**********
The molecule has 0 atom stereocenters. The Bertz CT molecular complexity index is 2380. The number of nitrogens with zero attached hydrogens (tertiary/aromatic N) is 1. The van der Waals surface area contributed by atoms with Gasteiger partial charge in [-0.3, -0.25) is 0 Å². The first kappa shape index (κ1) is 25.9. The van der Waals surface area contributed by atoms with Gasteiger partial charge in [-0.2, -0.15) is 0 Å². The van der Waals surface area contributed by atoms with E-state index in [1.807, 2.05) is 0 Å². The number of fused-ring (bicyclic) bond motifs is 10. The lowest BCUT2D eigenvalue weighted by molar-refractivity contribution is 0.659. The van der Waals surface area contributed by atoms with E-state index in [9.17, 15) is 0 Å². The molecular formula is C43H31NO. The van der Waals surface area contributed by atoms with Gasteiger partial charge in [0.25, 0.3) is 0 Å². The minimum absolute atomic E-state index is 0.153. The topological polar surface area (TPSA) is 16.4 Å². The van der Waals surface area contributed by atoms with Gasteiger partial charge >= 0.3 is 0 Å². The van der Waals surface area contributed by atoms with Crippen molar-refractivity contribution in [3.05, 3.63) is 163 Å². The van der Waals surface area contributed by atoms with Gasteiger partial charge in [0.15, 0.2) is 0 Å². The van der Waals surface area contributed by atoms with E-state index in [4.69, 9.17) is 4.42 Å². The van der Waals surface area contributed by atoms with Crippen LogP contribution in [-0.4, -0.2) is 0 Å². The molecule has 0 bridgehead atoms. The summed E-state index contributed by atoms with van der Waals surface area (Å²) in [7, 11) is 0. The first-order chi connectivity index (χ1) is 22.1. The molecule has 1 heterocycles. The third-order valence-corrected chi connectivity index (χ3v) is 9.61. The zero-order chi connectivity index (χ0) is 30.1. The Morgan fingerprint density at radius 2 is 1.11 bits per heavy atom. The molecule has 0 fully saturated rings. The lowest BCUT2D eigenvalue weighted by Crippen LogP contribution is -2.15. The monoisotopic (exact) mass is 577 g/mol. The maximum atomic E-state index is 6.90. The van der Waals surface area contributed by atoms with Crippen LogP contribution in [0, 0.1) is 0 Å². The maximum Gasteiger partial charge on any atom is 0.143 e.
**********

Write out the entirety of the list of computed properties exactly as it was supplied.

The molecule has 0 atom stereocenters. The Bertz CT molecular complexity index is 2380. The number of nitrogens with zero attached hydrogens (tertiary/aromatic N) is 1. The van der Waals surface area contributed by atoms with Gasteiger partial charge in [-0.3, -0.25) is 0 Å². The first kappa shape index (κ1) is 25.9. The van der Waals surface area contributed by atoms with Gasteiger partial charge in [-0.2, -0.15) is 0 Å². The van der Waals surface area contributed by atoms with E-state index in [1.807, 2.05) is 0 Å². The number of fused-ring (bicyclic) bond motifs is 10. The lowest BCUT2D eigenvalue weighted by molar-refractivity contribution is 0.659. The van der Waals surface area contributed by atoms with E-state index in [9.17, 15) is 0 Å². The molecular formula is C43H31NO. The van der Waals surface area contributed by atoms with Gasteiger partial charge in [0.25, 0.3) is 0 Å². The minimum absolute atomic E-state index is 0.153. The topological polar surface area (TPSA) is 16.4 Å². The van der Waals surface area contributed by atoms with Gasteiger partial charge >= 0.3 is 0 Å². The van der Waals surface area contributed by atoms with Crippen molar-refractivity contribution in [3.05, 3.63) is 163 Å². The van der Waals surface area contributed by atoms with Gasteiger partial charge in [0.15, 0.2) is 0 Å². The van der Waals surface area contributed by atoms with E-state index in [4.69, 9.17) is 4.42 Å². The van der Waals surface area contributed by atoms with Crippen LogP contribution in [-0.4, -0.2) is 0 Å². The molecule has 0 bridgehead atoms. The summed E-state index contributed by atoms with van der Waals surface area (Å²) in [7, 11) is 0. The first-order chi connectivity index (χ1) is 22.1. The molecule has 1 heterocycles. The third-order valence-corrected chi connectivity index (χ3v) is 9.61. The zero-order chi connectivity index (χ0) is 30.1. The Morgan fingerprint density at radius 2 is 1.11 bits per heavy atom. The molecule has 0 fully saturated rings. The lowest BCUT2D eigenvalue weighted by Crippen LogP contribution is -2.15. The monoisotopic (exact) mass is 577 g/mol. The maximum atomic E-state index is 6.90. The van der Waals surface area contributed by atoms with Crippen LogP contribution in [0, 0.1) is 0 Å². The maximum Gasteiger partial charge on any atom is 0.143 e.